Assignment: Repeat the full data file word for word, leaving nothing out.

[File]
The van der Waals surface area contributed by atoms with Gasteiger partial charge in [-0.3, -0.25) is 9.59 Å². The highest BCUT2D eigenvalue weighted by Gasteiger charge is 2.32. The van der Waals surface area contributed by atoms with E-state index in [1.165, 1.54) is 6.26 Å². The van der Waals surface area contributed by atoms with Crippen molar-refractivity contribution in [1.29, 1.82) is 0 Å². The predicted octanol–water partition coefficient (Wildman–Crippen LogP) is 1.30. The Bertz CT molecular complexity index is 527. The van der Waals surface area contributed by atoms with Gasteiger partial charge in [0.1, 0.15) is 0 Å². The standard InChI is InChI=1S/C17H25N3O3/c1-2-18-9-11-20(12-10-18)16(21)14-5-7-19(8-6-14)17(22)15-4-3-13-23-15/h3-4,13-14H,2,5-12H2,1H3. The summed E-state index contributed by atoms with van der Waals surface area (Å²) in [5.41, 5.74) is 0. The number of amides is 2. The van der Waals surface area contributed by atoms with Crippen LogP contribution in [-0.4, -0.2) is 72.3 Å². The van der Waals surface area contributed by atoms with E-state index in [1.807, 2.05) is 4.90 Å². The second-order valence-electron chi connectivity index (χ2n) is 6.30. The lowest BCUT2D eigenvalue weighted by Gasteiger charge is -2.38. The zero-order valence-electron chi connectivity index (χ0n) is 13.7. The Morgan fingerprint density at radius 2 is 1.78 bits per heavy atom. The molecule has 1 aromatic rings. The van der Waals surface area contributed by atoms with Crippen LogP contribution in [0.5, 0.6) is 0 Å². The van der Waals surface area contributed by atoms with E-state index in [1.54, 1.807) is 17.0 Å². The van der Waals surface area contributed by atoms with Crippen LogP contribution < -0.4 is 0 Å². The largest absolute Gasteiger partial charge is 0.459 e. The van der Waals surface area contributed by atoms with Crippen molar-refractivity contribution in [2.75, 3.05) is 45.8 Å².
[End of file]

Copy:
The van der Waals surface area contributed by atoms with Gasteiger partial charge in [-0.3, -0.25) is 9.59 Å². The highest BCUT2D eigenvalue weighted by Gasteiger charge is 2.32. The van der Waals surface area contributed by atoms with E-state index in [1.165, 1.54) is 6.26 Å². The van der Waals surface area contributed by atoms with Crippen molar-refractivity contribution in [1.29, 1.82) is 0 Å². The predicted octanol–water partition coefficient (Wildman–Crippen LogP) is 1.30. The Bertz CT molecular complexity index is 527. The van der Waals surface area contributed by atoms with Gasteiger partial charge in [0.1, 0.15) is 0 Å². The standard InChI is InChI=1S/C17H25N3O3/c1-2-18-9-11-20(12-10-18)16(21)14-5-7-19(8-6-14)17(22)15-4-3-13-23-15/h3-4,13-14H,2,5-12H2,1H3. The summed E-state index contributed by atoms with van der Waals surface area (Å²) in [5.41, 5.74) is 0. The number of amides is 2. The van der Waals surface area contributed by atoms with Crippen LogP contribution in [-0.4, -0.2) is 72.3 Å². The van der Waals surface area contributed by atoms with E-state index in [1.807, 2.05) is 4.90 Å². The second-order valence-electron chi connectivity index (χ2n) is 6.30. The lowest BCUT2D eigenvalue weighted by Gasteiger charge is -2.38. The zero-order valence-electron chi connectivity index (χ0n) is 13.7. The Morgan fingerprint density at radius 2 is 1.78 bits per heavy atom. The molecule has 1 aromatic rings. The van der Waals surface area contributed by atoms with Crippen LogP contribution in [0.5, 0.6) is 0 Å². The van der Waals surface area contributed by atoms with E-state index in [1.54, 1.807) is 17.0 Å². The van der Waals surface area contributed by atoms with Crippen LogP contribution < -0.4 is 0 Å². The largest absolute Gasteiger partial charge is 0.459 e. The van der Waals surface area contributed by atoms with Crippen molar-refractivity contribution in [2.75, 3.05) is 45.8 Å².